My Aunt Lauretta is 82 years old. While that in itself may not seem remarkable, the fact that she looks and acts about ten years older than me at most is impressive considering that I am not even close to 72. With my mom being gone for over fifteen years now she is probably the closest thing I have to a mother figure in my life although my wife does her best by trying to ground me once in awhile. While having no motorcycle background at all she has become a huge fan of my blogs and always seems to dish out enough praise to make this aspiring writer blush.
My aunt was married to my Uncle Bud for 60 years and much like my wife and I they were not only husband and wife but best friends as well until my uncle’s unfortunate passing a couple of years ago. Despite never owning a motorcycle I think my uncle was a motorcyclist at heart as he was always game for a road trip and loved to hit the open road whenever possible. It wasn’t unusual for my aunt and uncle to head out for groceries and end up two hours away or head out for a Sunday drive and end up somewhere like Maine. Yes, I think if my uncle had ever tried two wheels, he would have been perfectly at home cruising the highways on an old Harley or a Goldwing.
A few months ago, Lauretta was finally cleaning out Bud’s closet after avoiding the task for a couple of years. During the process she had come across a nearly new leather vest and was wondering if I would like it. I of course said yes and as our conversation continued, she mentioned that she had never taken a ride on a motorcycle. Now please remember that deserved or not my nickname is Tumblin Todd. It is really the equivalent of finding out your surgeon’s nickname is Shaky or that your pilot is known for being blind as a bat. Despite the daunting nickname it didn’t take much convincing to get her to say yes to going for a ride and before I knew it a story was born.
A date and time were set and true to form my aunt showed up right on time although I was a bit confused when she hopped out of the car. I was expecting my little church going aunt, clutching her purse and perhaps offering me a butterscotch candy. Instead, I got a knockoff of Gemma Teller Morrow as she headed up the driveway wearing knee high leather boots, a leather jacket and I feel ashamed for outing her here, but I swear I caught just a glimpse of a new tattoo on the back of her neck. I set her up with one of Braden’s old helmets and then I put on my uncle’s vest so we could pose for a picture. Despite no doubt feeling a bit nervous she was anxious to get going so after a bit of coaching on how to sit like a sack of potatoes on the back and not to fight me in the corners, we were off.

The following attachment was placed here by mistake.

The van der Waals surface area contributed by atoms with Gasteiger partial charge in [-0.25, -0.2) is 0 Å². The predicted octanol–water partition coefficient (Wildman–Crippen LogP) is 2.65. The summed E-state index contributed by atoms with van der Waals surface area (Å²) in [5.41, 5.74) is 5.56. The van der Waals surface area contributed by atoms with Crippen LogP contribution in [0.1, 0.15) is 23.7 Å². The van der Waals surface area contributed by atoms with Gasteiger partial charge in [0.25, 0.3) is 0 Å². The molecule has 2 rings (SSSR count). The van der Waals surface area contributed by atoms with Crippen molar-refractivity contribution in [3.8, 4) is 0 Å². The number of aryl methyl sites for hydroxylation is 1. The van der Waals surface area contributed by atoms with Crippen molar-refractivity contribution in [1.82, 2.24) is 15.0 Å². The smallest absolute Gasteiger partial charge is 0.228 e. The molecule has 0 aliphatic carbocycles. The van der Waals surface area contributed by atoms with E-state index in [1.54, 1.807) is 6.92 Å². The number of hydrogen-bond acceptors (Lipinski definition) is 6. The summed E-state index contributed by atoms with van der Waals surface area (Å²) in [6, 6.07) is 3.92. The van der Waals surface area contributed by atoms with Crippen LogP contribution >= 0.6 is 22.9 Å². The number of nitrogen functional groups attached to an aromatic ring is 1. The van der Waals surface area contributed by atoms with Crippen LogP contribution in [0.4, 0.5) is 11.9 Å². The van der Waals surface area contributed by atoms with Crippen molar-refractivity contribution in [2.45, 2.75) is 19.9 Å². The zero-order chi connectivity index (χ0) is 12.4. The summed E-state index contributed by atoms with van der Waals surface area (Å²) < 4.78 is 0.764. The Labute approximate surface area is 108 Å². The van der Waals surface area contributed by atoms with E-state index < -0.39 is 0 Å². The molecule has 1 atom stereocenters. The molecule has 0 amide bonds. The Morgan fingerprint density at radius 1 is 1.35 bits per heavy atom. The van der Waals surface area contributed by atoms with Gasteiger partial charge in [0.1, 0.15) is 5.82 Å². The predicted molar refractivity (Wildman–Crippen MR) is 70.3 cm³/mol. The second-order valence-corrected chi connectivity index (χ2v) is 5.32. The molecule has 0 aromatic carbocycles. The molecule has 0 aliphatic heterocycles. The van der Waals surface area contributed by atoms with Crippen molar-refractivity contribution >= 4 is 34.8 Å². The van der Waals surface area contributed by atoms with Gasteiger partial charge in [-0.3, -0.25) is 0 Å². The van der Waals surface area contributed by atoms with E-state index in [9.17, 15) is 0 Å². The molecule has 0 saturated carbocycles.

I had originally planned a ride of about 45 minutes, but she talked me into 30 minutes instead so although our route was going to change slightly, I was positive that I could take her on a nice cruise with some beautiful scenery. At the very start of the ride, I could sense her nervousness, so I did my best to ride slow and smooth. The first stop sign we came to was on a bit of a downhill slope and as I geared down and slowed the bike, I could feel her sliding a bit closer. Rolling away from the stop sign she slid back a bit to her original position on the seat and it seemed like she relaxed just a little. When we hit our first red light, I flipped up my visor to talk and this seemed to calm her down a bit more. By the time we hit our third red light on the way out of the city she was chatting like a school girl every time we stopped and I almost felt guilty as when the light turned green and I pulled away she would still be talking to me but I could no longer hear her.
As we got onto the winding country roads, she was fighting me a bit in the corners but to be honest that was fully expected. If I leaned into a right hander, she would tighten her grip with her left hand and try to pull herself slightly the other way. Of course, if I leaned into a left hander, she would do the same thing with her right hand but all in all it was quite manageable. About fifteen minutes into our journey, she really seemed to relax and start enjoying herself. It was like a trip down memory lane as almost everywhere we went she had a comment that tied into the past. She pointed out where my uncle had once lived, where he had worked at a marina and where my dad had once raced stock cars at a racetrack that has been gone for many decades. Many places we passed on our ride she had not seen in years and it no doubt brought memories flooding back of driving these same roads with my uncle. As our ride neared its completion, I could tell by her body language that she was now quite comfortable back there and really enjoying herself. I even managed to get her to start waving to oncoming motorcyclists and I chuckled at that for a few minutes.
Overall, I think the ride was a great success. I don’t think she loved the onramp to the highway quite as much as I did but she did say that she really enjoyed the ride. She said she understands why people like to ride so much and imagined how great the breeze must feel on a warm summer day. I apologize to my cousins Michele and Wendy for not asking your permission to do this with your mom. Please don’t hate me. I took it very easy on the ride and we never even went over 100. Well not much over anyway.
One more flashback to that vest I mentioned earlier. Don’t think my aunt noticed but when I put my jacket on for the ride, I kept the vest on underneath. I would like to think that somehow my uncle was along for the ride with us as well.
- From Todd Vallee